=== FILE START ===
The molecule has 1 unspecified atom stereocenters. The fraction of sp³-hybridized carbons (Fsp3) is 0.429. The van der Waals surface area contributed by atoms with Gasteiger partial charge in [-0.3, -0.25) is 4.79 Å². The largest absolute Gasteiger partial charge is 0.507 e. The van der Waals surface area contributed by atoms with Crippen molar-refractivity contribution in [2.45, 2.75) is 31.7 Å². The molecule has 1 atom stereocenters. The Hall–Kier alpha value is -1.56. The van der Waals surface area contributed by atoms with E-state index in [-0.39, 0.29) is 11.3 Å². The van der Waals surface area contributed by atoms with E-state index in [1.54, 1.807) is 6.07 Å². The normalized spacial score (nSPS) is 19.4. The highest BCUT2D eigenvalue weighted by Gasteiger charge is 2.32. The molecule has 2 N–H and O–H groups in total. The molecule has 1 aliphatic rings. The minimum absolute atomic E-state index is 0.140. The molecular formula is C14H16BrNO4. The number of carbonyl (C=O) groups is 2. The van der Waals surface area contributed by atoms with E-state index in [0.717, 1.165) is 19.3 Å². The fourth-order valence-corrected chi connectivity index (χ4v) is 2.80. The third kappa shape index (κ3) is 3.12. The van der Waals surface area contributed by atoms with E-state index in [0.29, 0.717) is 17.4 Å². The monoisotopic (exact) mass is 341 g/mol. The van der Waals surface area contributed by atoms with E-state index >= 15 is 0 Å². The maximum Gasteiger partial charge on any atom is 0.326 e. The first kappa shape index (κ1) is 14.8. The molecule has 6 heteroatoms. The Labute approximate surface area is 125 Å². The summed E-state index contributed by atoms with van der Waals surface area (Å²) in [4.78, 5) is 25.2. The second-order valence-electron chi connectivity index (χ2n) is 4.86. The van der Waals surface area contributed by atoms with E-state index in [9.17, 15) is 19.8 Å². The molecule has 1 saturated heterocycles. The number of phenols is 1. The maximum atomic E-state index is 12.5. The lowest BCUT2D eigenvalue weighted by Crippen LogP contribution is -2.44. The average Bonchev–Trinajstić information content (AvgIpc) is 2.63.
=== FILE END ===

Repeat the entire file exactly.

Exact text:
The molecule has 1 unspecified atom stereocenters. The fraction of sp³-hybridized carbons (Fsp3) is 0.429. The van der Waals surface area contributed by atoms with Gasteiger partial charge in [-0.3, -0.25) is 4.79 Å². The largest absolute Gasteiger partial charge is 0.507 e. The van der Waals surface area contributed by atoms with Crippen molar-refractivity contribution in [2.45, 2.75) is 31.7 Å². The molecule has 1 atom stereocenters. The Hall–Kier alpha value is -1.56. The van der Waals surface area contributed by atoms with E-state index in [-0.39, 0.29) is 11.3 Å². The van der Waals surface area contributed by atoms with E-state index in [1.54, 1.807) is 6.07 Å². The normalized spacial score (nSPS) is 19.4. The highest BCUT2D eigenvalue weighted by Gasteiger charge is 2.32. The molecule has 2 N–H and O–H groups in total. The molecule has 1 aliphatic rings. The minimum absolute atomic E-state index is 0.140. The molecular formula is C14H16BrNO4. The number of carbonyl (C=O) groups is 2. The van der Waals surface area contributed by atoms with E-state index in [0.717, 1.165) is 19.3 Å². The fourth-order valence-corrected chi connectivity index (χ4v) is 2.80. The third kappa shape index (κ3) is 3.12. The van der Waals surface area contributed by atoms with E-state index in [0.29, 0.717) is 17.4 Å². The monoisotopic (exact) mass is 341 g/mol. The van der Waals surface area contributed by atoms with E-state index >= 15 is 0 Å². The maximum Gasteiger partial charge on any atom is 0.326 e. The first kappa shape index (κ1) is 14.8. The molecule has 6 heteroatoms. The Labute approximate surface area is 125 Å². The summed E-state index contributed by atoms with van der Waals surface area (Å²) in [4.78, 5) is 25.2. The second-order valence-electron chi connectivity index (χ2n) is 4.86. The van der Waals surface area contributed by atoms with E-state index in [9.17, 15) is 19.8 Å². The molecule has 1 saturated heterocycles. The number of phenols is 1. The maximum atomic E-state index is 12.5. The lowest BCUT2D eigenvalue weighted by Crippen LogP contribution is -2.44. The average Bonchev–Trinajstić information content (AvgIpc) is 2.63.